Is sympathy a synonym for love? It was a question that came to mind as I was watching “The Blind Side” starring Sandra Bullock. Her character, Leigh Anne Tuohy, sympathized with a young man named Michael Oher, who seemed to be lacking the basic needs of life. As the story progressed, Mrs. Tuohy’s sympathy towards Michael matured to acts of kindness, then blossomed into genuine love and care for his wellbeing.
However, what if Michael was not as well-mannered and successful in American football? What if he was a hot-headed bloke who always got himself in trouble and made poor life decisions that put the lives of the members of the Tuohy family at risk? So, I ask the question again. Do sympathy and love stand on the same ground?
Before you say no, which I assume most readers will do, consider this; the next time you sign up for a charitable 5k run or purchase tickets to a charitable breakfast brunch or give money to the homeless, I want you to ask yourself this question; is my actions out of love or sympathy? Don’t get me wrong! There is no rule which states that love for another cannot start with sympathy. However, which is the superior way?
When I was in the Sixth form, I was an influential member of my high school’s Inter-Schools Christian Fellowship (ISCF). There was a female member who was facing some difficulties at home and wanted to know more about Jesus. However, I saw her through the eyes of sympathy. Yes, I listened to her, prayed with her and offered sound biblical sound counsel; but I eventually found her plea for help very annoying. This resulted in me slowly trying to pull myself away from her.
I share this story to communicate my shortcomings in distinguishing love and sympathy. I believe that love is the superior way, and that sympathy must never stand alone. However, one of the great challenges I face when I evangelize and partake in discipleship is the flesh-infested mindset that the people whom I am sharing with is “less than”.
How is this possible? Well, sometimes I fear that if I maintain interactions with someone who is too messed up, misguided and unholy for me, then my life may get entangled with their unrighteousness. Sympathy allows me to demonstrate some level of care for someone without my image being tarnished, my patience being untested and my resources remaining intact.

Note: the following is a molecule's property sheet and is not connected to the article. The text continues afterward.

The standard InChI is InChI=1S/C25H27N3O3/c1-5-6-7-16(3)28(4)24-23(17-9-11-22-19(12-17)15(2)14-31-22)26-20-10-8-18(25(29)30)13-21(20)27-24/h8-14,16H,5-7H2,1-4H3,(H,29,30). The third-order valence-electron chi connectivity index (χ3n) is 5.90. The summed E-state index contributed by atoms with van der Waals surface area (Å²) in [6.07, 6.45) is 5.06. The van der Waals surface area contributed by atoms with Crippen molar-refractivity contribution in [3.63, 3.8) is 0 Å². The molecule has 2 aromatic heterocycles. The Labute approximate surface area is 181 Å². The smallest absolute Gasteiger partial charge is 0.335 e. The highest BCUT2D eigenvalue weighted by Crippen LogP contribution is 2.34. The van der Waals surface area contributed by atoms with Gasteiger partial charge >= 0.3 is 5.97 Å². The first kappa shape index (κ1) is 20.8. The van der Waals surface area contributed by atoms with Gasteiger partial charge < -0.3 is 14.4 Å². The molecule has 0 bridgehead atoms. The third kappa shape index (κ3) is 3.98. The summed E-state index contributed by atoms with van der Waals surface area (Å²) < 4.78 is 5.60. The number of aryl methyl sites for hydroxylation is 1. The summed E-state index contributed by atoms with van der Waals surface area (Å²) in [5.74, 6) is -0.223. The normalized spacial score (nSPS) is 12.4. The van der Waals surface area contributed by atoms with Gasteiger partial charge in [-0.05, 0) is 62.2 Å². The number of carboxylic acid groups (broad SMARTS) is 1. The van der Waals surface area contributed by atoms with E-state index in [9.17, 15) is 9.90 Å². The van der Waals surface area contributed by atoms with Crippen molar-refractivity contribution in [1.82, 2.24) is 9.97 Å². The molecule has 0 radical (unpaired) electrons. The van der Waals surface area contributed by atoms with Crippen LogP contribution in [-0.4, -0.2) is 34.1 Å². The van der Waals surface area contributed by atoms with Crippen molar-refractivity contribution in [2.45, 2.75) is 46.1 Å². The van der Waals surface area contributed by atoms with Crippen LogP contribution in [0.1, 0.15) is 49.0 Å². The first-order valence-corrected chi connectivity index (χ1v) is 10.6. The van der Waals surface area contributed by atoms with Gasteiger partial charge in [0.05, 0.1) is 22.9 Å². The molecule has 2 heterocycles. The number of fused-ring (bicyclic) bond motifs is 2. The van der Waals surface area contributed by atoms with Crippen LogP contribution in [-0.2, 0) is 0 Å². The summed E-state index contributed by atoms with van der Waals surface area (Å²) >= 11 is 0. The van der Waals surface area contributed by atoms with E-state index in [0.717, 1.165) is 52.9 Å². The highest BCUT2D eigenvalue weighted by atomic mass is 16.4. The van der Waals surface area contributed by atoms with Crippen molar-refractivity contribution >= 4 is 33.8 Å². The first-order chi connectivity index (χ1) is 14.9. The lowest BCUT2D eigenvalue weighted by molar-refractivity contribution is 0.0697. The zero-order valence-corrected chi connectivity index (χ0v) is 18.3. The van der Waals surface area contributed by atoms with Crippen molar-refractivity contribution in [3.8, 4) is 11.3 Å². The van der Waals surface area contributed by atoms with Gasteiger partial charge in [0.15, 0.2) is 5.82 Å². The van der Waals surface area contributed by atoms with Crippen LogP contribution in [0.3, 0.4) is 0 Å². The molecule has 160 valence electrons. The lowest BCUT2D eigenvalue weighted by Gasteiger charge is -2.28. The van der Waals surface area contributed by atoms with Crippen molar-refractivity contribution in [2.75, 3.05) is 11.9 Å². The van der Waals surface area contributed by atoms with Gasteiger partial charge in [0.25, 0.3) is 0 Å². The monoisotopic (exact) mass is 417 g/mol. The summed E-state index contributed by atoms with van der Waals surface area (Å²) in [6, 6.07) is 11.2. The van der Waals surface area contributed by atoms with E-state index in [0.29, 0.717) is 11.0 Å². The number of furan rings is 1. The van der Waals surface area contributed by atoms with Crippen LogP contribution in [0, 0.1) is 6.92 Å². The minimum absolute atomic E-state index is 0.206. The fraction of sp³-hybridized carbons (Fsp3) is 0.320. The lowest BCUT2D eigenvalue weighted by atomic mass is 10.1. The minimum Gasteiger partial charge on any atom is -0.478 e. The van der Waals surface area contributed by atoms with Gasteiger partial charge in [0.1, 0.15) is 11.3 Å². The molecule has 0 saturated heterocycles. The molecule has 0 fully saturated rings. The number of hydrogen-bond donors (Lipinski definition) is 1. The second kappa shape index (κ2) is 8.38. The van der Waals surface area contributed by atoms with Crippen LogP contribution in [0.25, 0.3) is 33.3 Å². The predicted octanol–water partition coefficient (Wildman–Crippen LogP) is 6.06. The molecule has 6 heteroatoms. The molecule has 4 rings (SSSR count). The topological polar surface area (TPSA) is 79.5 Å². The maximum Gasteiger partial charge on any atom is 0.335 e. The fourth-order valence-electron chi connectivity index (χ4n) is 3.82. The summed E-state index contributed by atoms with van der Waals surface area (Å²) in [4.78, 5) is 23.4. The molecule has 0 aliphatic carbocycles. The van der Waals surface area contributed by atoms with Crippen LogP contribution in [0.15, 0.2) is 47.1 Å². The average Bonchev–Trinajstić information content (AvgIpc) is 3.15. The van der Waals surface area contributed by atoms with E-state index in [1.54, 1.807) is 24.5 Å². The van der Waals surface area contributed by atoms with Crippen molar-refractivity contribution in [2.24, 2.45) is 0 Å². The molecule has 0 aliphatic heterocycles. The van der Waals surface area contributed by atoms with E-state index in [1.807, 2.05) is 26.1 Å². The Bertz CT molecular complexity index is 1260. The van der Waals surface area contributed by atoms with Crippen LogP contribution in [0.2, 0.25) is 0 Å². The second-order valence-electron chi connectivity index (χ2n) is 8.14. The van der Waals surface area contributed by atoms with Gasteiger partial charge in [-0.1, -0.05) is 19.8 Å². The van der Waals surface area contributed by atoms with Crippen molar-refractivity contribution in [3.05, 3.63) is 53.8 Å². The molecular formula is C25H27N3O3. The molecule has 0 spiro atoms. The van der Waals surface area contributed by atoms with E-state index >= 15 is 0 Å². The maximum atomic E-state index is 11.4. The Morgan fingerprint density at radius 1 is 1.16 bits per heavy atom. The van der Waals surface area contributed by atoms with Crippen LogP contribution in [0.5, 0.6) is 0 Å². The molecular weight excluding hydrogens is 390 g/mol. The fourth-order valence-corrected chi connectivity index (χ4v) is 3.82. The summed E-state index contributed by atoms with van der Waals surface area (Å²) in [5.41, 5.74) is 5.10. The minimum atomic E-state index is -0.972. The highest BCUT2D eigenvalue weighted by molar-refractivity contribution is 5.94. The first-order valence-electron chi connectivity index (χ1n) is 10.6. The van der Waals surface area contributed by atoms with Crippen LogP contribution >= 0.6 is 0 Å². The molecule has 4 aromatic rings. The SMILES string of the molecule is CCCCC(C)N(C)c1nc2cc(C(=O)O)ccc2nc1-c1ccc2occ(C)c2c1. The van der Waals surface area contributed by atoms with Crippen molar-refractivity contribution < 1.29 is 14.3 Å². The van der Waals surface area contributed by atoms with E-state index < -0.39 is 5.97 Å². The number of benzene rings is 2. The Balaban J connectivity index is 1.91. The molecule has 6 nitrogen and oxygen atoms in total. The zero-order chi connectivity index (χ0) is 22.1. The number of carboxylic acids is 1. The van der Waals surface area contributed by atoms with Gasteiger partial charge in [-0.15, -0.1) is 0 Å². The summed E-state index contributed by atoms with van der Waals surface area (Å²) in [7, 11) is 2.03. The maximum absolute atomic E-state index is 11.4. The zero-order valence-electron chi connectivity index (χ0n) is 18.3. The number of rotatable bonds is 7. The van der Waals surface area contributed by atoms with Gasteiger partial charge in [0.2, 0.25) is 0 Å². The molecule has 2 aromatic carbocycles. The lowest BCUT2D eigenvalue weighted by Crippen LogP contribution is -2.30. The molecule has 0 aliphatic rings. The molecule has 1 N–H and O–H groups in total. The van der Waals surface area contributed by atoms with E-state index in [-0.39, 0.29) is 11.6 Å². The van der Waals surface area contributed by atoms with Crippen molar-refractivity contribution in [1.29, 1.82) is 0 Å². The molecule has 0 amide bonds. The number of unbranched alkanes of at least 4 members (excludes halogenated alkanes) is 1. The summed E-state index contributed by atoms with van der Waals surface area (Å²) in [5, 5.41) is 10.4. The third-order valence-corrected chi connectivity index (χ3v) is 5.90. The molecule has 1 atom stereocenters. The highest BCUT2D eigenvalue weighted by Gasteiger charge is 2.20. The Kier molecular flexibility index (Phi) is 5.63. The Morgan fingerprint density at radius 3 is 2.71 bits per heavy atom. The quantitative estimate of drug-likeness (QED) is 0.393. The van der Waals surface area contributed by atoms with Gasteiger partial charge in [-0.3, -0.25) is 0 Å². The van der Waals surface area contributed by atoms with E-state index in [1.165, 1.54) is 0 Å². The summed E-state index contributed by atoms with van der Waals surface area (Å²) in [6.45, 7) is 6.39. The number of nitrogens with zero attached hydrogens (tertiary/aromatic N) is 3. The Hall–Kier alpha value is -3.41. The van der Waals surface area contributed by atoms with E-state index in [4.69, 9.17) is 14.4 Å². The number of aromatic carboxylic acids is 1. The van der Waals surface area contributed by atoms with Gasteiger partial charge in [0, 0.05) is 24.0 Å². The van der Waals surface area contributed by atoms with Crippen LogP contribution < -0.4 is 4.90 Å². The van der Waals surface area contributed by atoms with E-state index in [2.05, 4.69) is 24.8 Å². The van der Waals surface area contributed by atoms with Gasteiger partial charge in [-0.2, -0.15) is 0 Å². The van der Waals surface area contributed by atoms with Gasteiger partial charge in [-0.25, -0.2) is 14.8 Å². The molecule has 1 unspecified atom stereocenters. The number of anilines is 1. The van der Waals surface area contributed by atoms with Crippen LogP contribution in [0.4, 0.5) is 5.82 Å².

This, my friends, is the danger we face when sympathy stands alone. We are tempted to want to impact people’s lives from a distance because of the notion that they really need help but the fear of allowing our lives to get mixed up and corrupted with theirs.
I would like to explore with you the tale of a woman who was condemned in the eyes of sympathy but was redeemed by the love of the cross.
She was a sinner, who according to the law, deserved the shame and the accusations she received. However, she met love in the flesh and was never the same. Her redemption story demonstrated that love is the superior way.
Woman with the alabaster box (Luke chapter 7, verses 36-39)
Was she that sinful? Well, the Pharisees thought so. In fact, her sins were considered so great that Jesus received criticism for fellowshipping with her. Her tears, alabaster box with oils and spices, and act of worship mattered little to the Pharisees as she was a sinner.
If you were there at that scene, would you have sympathized with her? I certainly would not. Her sins were great and evident to many. However, Jesus demonstrated his love for her by forgiving her of her sins. He saw her as an individual desperately in need of grace.
We can see that the woman’s many sins never stopped Jesus from interacting with her. In this story, Jesus demonstrated some of the attributes of love stated by Paul in 1st Corinthians chapter 13, verses 4 to 8.
Jesus was patient towards the woman when she interrupted his mealtime just to fellowship with him.
Jesus was kind towards the woman in receiving her acts of worship.
Jesus did not dishonour the woman when she uninvitingly stood behind his feet.
Jesus kept no record of the many sins that she committed.
Jesus did not delight in her many sins but rejoiced in the truth that her sins were forgiven.
Jesus hoped and trust that she would have obeyed his call for her to sin no more.
And most importantly, Jesus endured the pain of the cross, so that she may have everlasting life.
Jesus commands us to “Love thy neighbor as thy self”. The love that Jesus demonstrated in this story was image damaging, patience testing and resource draining. Jesus is encouraging us to pursue love over sympathy.
“Little children, we must not love with word or speech, but with truth and action” (1st John, chapter 3 verse 18).
I encourage us all to let all our actions be seasoned with love, not sympathy. For it is by this, the world will know that we belong to the truth. Pursue the messier, pride-shattering, foolish, yet superior way.
Akeel Henry is a prisoner of hope. He enjoys sharing the hope of Jesus Christ with all individuals. He is currently a trained biochemist who aspires to become a medical doctor and pastor in the future. He believes that the secret to contentment is a moment by moment dependence on God’s grace, power and provisions.